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Re: Python or Perl for a Debian maintainance project?

On Sat, Feb 21, 2004 at 10:13:42PM +0100, Matthias Urlichs wrote:
> Hi, Andrew Suffield wrote:
> >> Files, for instance, are objects in Perl. Except when they're GLOBs,
> >> wait, OK, except when they're references to GLOBs.  :-P  There's no sane
> >> way (one or two less-than-sane ones, though) to write a program which
> >> accepts all three of these.
> > 
> > It's your own stupid fault if you use typeglobbed filehandles; there's no
> > reason for it.
> > 
> I'd say that it's the language designer's fault to offer three
> incompatible implementations of "file". There's no reason for it.

There is precisely one very good reason for it: backwards

> I know, Perl's very mantra is that there's more than one way to do it
> and now my part of the program and yours need to work together. Ugh.

"Oops, we forgot to agree on an API before we started".

That's even stupider, and it's still your fault.

> >> There's no sensible way to figure out whether file-thing A and
> >> file-thing B refer to the same file descriptor / string-used-as-a-file /
> >> whatever.
> > 
> > $a->fileno == $b->fileno
> Thank you for proving my point. I _said_ "string-used-as-a-file".

Then your question has a type error. An IO::File and an IO::Scalar
can't possibly refer to the same fd. Comparing these kinds of objects
doesn't make any sense.

> >> Arrays and hashes are not objects.
> >Why should they be?
> Because you'd want to subclass them by attaching methods, or some other
> sort of attribute to them?

You can do that anyway (with bless) and they still aren't objects.

> >And making numbers objects is a dumb idea
> Proof by assertion? 
> Speaking of dumb ideas, I could say, with at least equal justification,
> that Perl's principle of implicitly treating strings like numbers and vice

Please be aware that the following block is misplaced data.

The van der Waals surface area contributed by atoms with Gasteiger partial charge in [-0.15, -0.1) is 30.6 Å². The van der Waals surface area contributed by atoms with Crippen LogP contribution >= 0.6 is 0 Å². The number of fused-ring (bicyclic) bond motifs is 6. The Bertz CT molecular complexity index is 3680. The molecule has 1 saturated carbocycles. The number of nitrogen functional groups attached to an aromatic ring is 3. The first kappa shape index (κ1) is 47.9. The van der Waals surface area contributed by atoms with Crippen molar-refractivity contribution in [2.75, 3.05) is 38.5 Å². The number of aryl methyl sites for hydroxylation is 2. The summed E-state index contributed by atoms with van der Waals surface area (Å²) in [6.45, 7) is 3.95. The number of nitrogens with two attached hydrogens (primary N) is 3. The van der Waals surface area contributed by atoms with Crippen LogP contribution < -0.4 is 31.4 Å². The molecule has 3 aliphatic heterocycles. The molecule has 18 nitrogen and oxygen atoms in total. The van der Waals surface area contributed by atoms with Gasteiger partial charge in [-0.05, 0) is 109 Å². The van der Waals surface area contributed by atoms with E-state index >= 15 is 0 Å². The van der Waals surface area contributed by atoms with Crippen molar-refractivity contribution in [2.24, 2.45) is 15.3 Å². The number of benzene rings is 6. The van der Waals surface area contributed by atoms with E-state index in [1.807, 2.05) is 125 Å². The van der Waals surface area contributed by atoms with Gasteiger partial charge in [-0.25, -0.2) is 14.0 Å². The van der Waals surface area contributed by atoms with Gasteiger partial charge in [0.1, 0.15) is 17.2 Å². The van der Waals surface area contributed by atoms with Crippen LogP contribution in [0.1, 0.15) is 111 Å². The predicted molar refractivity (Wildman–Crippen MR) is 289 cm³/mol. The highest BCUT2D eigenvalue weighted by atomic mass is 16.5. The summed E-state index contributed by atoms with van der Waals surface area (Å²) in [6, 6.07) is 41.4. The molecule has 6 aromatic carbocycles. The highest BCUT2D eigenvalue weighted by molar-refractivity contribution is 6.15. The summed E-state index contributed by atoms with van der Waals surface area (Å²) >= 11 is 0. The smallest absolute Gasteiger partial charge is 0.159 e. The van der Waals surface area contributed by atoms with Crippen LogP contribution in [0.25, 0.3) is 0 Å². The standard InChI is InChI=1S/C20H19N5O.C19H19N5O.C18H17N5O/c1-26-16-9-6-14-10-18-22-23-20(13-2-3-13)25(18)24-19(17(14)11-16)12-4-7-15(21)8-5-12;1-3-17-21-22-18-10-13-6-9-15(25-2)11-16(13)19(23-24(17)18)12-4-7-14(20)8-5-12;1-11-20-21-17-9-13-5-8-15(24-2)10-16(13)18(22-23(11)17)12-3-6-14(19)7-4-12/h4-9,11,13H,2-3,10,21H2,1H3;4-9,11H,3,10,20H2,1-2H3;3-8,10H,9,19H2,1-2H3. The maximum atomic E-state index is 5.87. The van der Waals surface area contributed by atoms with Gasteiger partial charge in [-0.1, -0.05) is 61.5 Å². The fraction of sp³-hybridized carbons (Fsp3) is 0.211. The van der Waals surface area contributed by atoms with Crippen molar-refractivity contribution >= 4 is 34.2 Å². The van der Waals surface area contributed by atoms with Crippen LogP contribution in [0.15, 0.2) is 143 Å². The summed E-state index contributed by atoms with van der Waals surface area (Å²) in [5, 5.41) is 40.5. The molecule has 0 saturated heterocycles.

> versa is WAY more stupid, because it directly causes dumb programmer
> mistakes.  I'm sure (based on your other statements in this thread) that
> _you_ never use != when you compare strings in Perl, but others either
> aren't as lucky, or decided to use programming languages where that
> mistake cannot happen in the first place.

You get a perfectly good warning thrown if you do this. That's the
best you will ever get in a weakly typed language. Only a strongly
typed language can trap these kinds of errors.

Perl is forgiving of non-fatal errors and doesn't run around killing
programs for something recoverable like this. Doing that would be bad
for application stability.

> >The point of tie is to make objects look like non-objects. Not the other
> >way around. You seem to have missed that point.
> No I didn't. The point was that if they were all objects, you wouldn't
> need the silly tie() in the first place.

Then you wouldn't be able to treat them as non-objects, which is
usually something you really want to do.

> >> Perl doesn't have class variables,
> >
> >Don't be silly, of course it does. It's just a lexical in the class
> >package.
> ... except that it's not inheritable and you can't easily refer to it from
> outside the class, given an object. Some other languages don't share these
> problems.

Those restrictions are normal for "class variables" (aka statics). You
probably want to use fields instead, or maybe a package global and
Exporter, or maybe a method that returns an object. Perl doesn't share
these problems either.

> >Classes are a design feature. Not an implementation feature. Define what
> >it means for a language to "have classes", and justify why anybody should
> >care about that definition.
> As a programmer, I could care less about definitions. I care about whether
> the way I want to code is a subset of the list of features the language
> offers, and how nonintuitive the resulting code looks when I need to
> implement workarounds for the features it doesn't offer.

It appears that the problem is simply that you don't know how to use
the features it does offer, and therefore assume it does not.

  .''`.  ** Debian GNU/Linux ** | Andrew Suffield
 : :' :  http://www.debian.org/ |
 `. `'                          |
   `-             -><-          |

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